Unsafe Needles Pose Major Health Risk to Doctors, Nurses

Every year, nurses, physicians and other health care workers suffer an estimated 800,000 needlestick injuries in U.S. hospitals, according to the National Center for Biotechnology Information.

More than 1,000 of these hospital workers become infected with HIV/AIDS, hepatitis B and C and other bloodborne diseases as a result.

Worse, the problem might be preventable with a potentially life-saving safety syringe, which has a retractable needle, developed in the early 1990s. In trials, nurses and doctors loved the syringe, and the National Institutes of Health awarded the manufacturer a grant to refine it.

However, due to a million-dollar agreement between hospital group purchasing organizations (GPOs) and a big needle maker, GPOs blocked the introduction of the new safety syringes to the market – as well as other medical innovations – in favor of unsafe standard needles.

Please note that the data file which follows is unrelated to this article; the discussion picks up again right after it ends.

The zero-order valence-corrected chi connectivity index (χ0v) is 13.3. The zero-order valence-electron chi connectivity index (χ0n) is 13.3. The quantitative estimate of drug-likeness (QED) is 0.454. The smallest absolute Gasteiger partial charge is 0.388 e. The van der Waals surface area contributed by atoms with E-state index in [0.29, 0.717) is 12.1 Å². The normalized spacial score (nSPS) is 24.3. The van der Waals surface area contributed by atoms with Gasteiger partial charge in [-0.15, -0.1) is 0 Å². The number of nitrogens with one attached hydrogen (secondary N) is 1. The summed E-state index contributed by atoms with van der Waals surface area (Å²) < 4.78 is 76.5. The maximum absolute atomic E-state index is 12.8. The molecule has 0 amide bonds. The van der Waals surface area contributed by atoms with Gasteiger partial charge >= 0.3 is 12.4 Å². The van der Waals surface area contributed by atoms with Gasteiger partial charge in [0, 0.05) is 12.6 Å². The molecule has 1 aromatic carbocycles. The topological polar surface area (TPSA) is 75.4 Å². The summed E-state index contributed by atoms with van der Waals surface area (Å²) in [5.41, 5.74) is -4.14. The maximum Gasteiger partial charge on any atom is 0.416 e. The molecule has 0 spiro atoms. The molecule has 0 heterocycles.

The new movie Puncture explores this issue by focusing on a real-life example of a Houston emergency room nurse who died from AIDS after being pricked with an infected needle. The movie follows the story of two struggling lawyers hired by a manufacturer to find out why GPOs blocked him from selling his safety syringes.

Puncture filmmakers said the movie highlights a “massive problem” in America, where the best and most affordable medical devices aren’t always accessible, costing taxpayers more than $37 billion dollars per year.

Some progress has been made thanks to the Needle Safety and Prevention Act signed in 2000, which set requirements for employers to identify, evaluate and implement safer medical devices, as well as maintain injury logs for employees.

However, unsafe needles are still used throughout the country. The filmmakers said this is because the act did not fix the underlying problem, which is that GPOs continue to control the purchasing of medical supplies in the U.S.